“Can you see me rising since your disappearance? / Safe to say that I’ve regained myself.”
As far as most people know, these are the first words to come out of Joan Osborne’s mouth in five years. You’d think that anyone breaking through (with 1995’s Relish) at 33 wouldn’t want to endure her own “disappearance” for that long, and you’d be right. However, putting a followup together proved difficult, and eventually she even got dropped by her label.
The silver lining: paying for the sessions with her own savings, Osborne emerged with a disc made on her own terms, reflecting her tastes, strengths, weaknesses, and record collection.
Soul Is Where You Find It
Even before Osborne sings that first question, the first 30 seconds of “Running Out Of Time” say a lot about where her head has been. The intro reflects her growing familiarity with Middle Eastern scales and sounds, her preference for a no-frills but quite tight backing band, and a soft spot for the wah-wah rhythm guitar sound made famous in 1970s soul music and/or the theme from Starsky & Hutch.
The title track follows, culled straight from the heart of every girl-group record Phil Spector ever produced. The nostalgic sound is only trumped only by the way Osborne’s vocal slowly but steadily climbs up the syllabic stairs of “I’ve never been so sure of …”, packing every ounce of drama into the moment before the chorus’ release.
The latter borrows the introspective trill of a guitar riff from “Isn’t It A Pity”, but while Osborne obviously admires, she doesn’t mimic.
Eastern inflections plus 1970s instruments and Spectorish production? Yup, that spells “George Harrison” to me, too. “Grand Illusion”, with its lyric Hindu primer on reality, and “Poison Apples” confirm that Osborne owns a copy of All Things Must Pass as well. The latter borrows the introspective trill of a guitar riff from “Isn’t It A Pity”, but while Osborne obviously admires, she doesn’t mimic. Thanks perhaps in part to her studying with the late Nusrat Ali Fateh Kahn, the material allows her powerful voice to carry the songs in a way Harrison’s never could.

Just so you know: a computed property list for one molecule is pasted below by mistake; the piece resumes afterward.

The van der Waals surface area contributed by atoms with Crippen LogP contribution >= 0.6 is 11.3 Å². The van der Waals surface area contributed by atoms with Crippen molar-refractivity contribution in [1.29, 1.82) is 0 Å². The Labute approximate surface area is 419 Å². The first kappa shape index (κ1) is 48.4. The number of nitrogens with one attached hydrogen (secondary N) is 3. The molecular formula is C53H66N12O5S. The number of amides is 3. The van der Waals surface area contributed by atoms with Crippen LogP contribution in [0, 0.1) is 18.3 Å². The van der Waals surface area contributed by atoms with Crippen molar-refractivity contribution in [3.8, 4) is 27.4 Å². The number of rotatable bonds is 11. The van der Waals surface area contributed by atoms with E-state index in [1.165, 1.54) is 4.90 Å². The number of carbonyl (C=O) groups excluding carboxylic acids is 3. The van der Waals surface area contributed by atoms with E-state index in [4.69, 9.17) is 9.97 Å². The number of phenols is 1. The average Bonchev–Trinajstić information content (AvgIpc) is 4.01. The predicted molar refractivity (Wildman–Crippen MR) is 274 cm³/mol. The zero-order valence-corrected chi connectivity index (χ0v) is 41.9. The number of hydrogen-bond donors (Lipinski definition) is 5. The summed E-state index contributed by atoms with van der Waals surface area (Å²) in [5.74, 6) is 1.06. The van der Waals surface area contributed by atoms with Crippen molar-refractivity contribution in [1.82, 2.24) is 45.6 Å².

Covered With Conviction
Elsewhere, the cynicism of “Safety In Numbers” (with its ultra-nasal vocal approach) is out of place in a record about passion and strength. On the other hand, covers of Gary Wright’s funky “Love Is Alive” and Dylan’s tender “Make You Feel My Love” don’t reinvent but they do respect and then some.
Wearing such influences on her sleeve, Osborne steers each song toward either soul or the soul. Back on the opening track, she announces, “I’m sending you a message through the night sky / you’ll get it in a while.” It’s not without a couple of lulls, but Righteous Love does come off as a record of supreme conviction by a woman with a message.
Not only does Osborne hope you’ll get what she’s selling, she hopes you’ll get what she’s saying, and she’s already put her money where her mouth is to do it.
(This is another review from a batch of recently unearthed articles that I wrote for the Music Monitor in 2000-2001.)